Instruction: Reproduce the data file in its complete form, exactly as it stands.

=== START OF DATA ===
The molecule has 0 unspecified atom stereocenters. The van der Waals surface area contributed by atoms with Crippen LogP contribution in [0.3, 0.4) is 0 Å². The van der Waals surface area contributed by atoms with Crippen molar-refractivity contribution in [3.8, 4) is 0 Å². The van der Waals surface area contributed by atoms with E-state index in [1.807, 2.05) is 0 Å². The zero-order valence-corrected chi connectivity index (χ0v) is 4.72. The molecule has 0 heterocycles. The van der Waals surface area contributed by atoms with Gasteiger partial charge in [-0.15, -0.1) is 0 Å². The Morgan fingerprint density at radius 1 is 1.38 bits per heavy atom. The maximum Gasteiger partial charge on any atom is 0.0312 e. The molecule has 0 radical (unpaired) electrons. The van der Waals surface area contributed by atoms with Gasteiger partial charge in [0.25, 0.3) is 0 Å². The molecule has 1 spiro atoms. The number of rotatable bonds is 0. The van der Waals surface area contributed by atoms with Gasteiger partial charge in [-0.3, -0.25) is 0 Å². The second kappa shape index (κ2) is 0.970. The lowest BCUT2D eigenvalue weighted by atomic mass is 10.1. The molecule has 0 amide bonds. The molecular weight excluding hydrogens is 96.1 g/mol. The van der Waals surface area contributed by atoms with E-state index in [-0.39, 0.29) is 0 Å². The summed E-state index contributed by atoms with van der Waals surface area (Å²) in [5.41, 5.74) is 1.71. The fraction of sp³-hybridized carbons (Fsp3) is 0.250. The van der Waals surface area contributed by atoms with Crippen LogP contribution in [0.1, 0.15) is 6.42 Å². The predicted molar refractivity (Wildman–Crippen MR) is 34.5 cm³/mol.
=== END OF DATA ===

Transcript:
The molecule has 0 unspecified atom stereocenters. The van der Waals surface area contributed by atoms with Crippen LogP contribution in [0.3, 0.4) is 0 Å². The van der Waals surface area contributed by atoms with Crippen molar-refractivity contribution in [3.8, 4) is 0 Å². The van der Waals surface area contributed by atoms with E-state index in [1.807, 2.05) is 0 Å². The zero-order valence-corrected chi connectivity index (χ0v) is 4.72. The molecule has 0 heterocycles. The van der Waals surface area contributed by atoms with Gasteiger partial charge in [-0.15, -0.1) is 0 Å². The Morgan fingerprint density at radius 1 is 1.38 bits per heavy atom. The maximum Gasteiger partial charge on any atom is 0.0312 e. The molecule has 0 radical (unpaired) electrons. The van der Waals surface area contributed by atoms with Gasteiger partial charge in [0.25, 0.3) is 0 Å². The molecule has 1 spiro atoms. The number of rotatable bonds is 0. The van der Waals surface area contributed by atoms with Gasteiger partial charge in [-0.3, -0.25) is 0 Å². The second kappa shape index (κ2) is 0.970. The lowest BCUT2D eigenvalue weighted by atomic mass is 10.1. The molecule has 0 amide bonds. The molecular weight excluding hydrogens is 96.1 g/mol. The van der Waals surface area contributed by atoms with E-state index in [-0.39, 0.29) is 0 Å². The summed E-state index contributed by atoms with van der Waals surface area (Å²) in [5.41, 5.74) is 1.71. The fraction of sp³-hybridized carbons (Fsp3) is 0.250. The van der Waals surface area contributed by atoms with Crippen LogP contribution in [0.1, 0.15) is 6.42 Å². The predicted molar refractivity (Wildman–Crippen MR) is 34.5 cm³/mol.